I considered different possible ways to generate the target XML file from the above text file. I tested with the XML functionality in Excel which I wasn’t overly impressed with.  I looked into VBA in Excel which was certainly possible but it required adding a reference to be able to work with XML objects or it was too messy.

I finally decided on PowerShell because it is easily accessible on any Windows machine, there is also a decent XML writer available which is not overcomplicated.

I am certainly not saying this is correct solution and you should pick the one that works out best for you, an Excel based solution could be perfectly acceptable, in the end PowerShell was my preferred option. Don’t worry if you don’t know PowerShell as you should be able to reuse the script by just updating the variables in it.

Let me briefly go over the script, it does contain comments so I am not going to go into too much detail.

The first section of the script contains the variables, some of these are constants like the snapshot directory structure and the period mapping file, the ones that would require updating are the base directory of the extracted snapshot and text file contain the mappings.

There are the elements which map to the XML file, the order of these should match the order in the text file.

The remaining section of the script basically creates a new XML document, cycles through the lines from the source text file containing the period mappings and writes then in XML format.

After running the script, the source text file with the mappings has been transformed into the correct XML format in the snapshots period mapping file.

The snapshot directory structure can be compressed again into a zip file.

Then uploaded to the EPM cloud snapshot area.

Next, the snapshot is imported.

I know the process to compress, upload and import could be automated but as they are simple tasks that would not require repeating too often I left them as manual.

After the import has completed, the new mappings are available as Global Mappings in Data Management.

This solution works well and can be adapted to work across any of the period mapping types, the downside is you still have to produce the text file with the mappings, how about taking that a step further and letting the script do all the work.

Based on the same format for the mappings as I have used above I came up with a new script, it takes user input to enter a start month and period and the number of months to generate in the period mapping file.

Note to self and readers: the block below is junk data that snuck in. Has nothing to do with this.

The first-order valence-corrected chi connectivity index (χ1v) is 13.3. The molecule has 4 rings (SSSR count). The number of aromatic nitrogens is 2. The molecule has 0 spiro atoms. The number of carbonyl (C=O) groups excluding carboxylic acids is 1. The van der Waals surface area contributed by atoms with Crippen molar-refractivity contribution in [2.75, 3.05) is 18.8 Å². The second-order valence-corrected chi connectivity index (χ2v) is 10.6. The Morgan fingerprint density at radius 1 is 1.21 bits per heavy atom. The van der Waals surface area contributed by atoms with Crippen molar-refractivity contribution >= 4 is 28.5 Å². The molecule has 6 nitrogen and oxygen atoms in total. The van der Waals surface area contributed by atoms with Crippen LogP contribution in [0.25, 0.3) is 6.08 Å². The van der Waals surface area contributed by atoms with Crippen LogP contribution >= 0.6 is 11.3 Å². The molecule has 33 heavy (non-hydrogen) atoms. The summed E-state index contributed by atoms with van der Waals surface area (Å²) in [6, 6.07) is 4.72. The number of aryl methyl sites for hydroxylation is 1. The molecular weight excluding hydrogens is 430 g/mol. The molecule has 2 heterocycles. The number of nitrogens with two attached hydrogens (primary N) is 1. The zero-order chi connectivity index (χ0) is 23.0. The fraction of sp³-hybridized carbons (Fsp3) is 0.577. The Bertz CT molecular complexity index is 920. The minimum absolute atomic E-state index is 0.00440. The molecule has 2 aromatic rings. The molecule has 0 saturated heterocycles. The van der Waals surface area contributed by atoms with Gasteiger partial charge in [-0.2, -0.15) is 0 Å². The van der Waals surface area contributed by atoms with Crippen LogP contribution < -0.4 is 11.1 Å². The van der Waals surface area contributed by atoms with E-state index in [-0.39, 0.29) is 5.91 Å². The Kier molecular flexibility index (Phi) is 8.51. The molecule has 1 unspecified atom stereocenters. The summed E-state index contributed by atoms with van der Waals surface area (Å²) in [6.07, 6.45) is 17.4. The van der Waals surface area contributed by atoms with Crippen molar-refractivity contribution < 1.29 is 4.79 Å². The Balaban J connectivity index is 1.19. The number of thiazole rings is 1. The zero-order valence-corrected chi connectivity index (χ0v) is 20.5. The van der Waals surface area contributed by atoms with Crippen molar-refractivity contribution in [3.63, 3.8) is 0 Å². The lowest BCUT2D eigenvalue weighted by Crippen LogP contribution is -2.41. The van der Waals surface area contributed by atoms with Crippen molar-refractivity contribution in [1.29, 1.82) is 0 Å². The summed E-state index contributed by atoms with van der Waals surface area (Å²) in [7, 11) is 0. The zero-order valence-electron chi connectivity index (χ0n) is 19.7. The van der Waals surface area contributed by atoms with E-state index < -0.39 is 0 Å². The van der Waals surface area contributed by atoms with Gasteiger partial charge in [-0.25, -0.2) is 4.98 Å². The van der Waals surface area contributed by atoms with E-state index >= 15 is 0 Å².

The first section is nearly identical to the previous script, the only difference is the reading in of the variables for the start month/period and number of months.

The main section of the script operates in a similar way to the previous script, except this time the period key, prior period key, period name, target period month and year target are all calculated.

The script generates period keys based on the last day of the month but could easily be updated to suite any range for the key.

An example of running the script to produce a mapping file that starts from Jan 2020 and produces two months of output would be:

I am only selecting two months for demo purposes, the file can be generated with any number of months.

Once the script has been run, the file is generated in the defined snapshot location and in the required XML format.

The snapshot can be compressed to a zip again, uploaded and imported.

The new mappings are available after the import has completed.

With a few changes and additions, the script can generate application period mappings.

I am not going to show the full script, only the differences to the previous one.

The variable for the directory location for application period mappings is different than the global one, the mapping file is also different.

The elements array includes “Intsystemkey” and the value is the target application name which is read from user input.

The only difference in the main section of the script is due to the extra element, so the check goes from 4-6 to 5-7

An example to generate an application mapping file for the application “Vision” for two months, starting from Jan 2020 would be:

The application period mapping file is then generated based on the input.

Again, zip the snapshot, upload and import then the application mappings will be available in Data Management.

This type of solution can be implemented across EPM Cloud or on-premise and can be used again and again.

In the next part I will look at a possible solution that is only available for on-premise as it based around FDMEE custom scripting and direct updates to the repository database tables.